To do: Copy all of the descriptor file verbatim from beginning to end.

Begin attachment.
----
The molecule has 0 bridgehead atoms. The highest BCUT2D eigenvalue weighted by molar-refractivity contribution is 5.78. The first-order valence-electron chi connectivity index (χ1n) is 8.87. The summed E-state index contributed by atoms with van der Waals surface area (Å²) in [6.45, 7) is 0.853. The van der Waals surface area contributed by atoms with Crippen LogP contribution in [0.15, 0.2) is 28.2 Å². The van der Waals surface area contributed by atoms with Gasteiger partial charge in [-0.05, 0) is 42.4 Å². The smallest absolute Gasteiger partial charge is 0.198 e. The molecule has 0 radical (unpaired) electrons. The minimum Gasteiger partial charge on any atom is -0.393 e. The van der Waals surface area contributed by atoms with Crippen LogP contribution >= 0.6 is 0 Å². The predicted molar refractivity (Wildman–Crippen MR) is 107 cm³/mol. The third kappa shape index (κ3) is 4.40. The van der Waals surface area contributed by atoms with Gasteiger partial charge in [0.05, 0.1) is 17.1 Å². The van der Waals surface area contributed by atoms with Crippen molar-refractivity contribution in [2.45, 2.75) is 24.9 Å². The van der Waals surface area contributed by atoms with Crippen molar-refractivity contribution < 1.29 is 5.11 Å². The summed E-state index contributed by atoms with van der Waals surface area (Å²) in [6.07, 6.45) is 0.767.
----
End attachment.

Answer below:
The molecule has 0 bridgehead atoms. The highest BCUT2D eigenvalue weighted by molar-refractivity contribution is 5.78. The first-order valence-electron chi connectivity index (χ1n) is 8.87. The summed E-state index contributed by atoms with van der Waals surface area (Å²) in [6.45, 7) is 0.853. The van der Waals surface area contributed by atoms with Crippen LogP contribution in [0.15, 0.2) is 28.2 Å². The van der Waals surface area contributed by atoms with Gasteiger partial charge in [-0.05, 0) is 42.4 Å². The smallest absolute Gasteiger partial charge is 0.198 e. The molecule has 0 radical (unpaired) electrons. The minimum Gasteiger partial charge on any atom is -0.393 e. The van der Waals surface area contributed by atoms with Crippen LogP contribution >= 0.6 is 0 Å². The predicted molar refractivity (Wildman–Crippen MR) is 107 cm³/mol. The third kappa shape index (κ3) is 4.40. The van der Waals surface area contributed by atoms with Gasteiger partial charge in [0.05, 0.1) is 17.1 Å². The van der Waals surface area contributed by atoms with Crippen molar-refractivity contribution in [2.45, 2.75) is 24.9 Å². The van der Waals surface area contributed by atoms with Crippen molar-refractivity contribution < 1.29 is 5.11 Å². The summed E-state index contributed by atoms with van der Waals surface area (Å²) in [6.07, 6.45) is 0.767.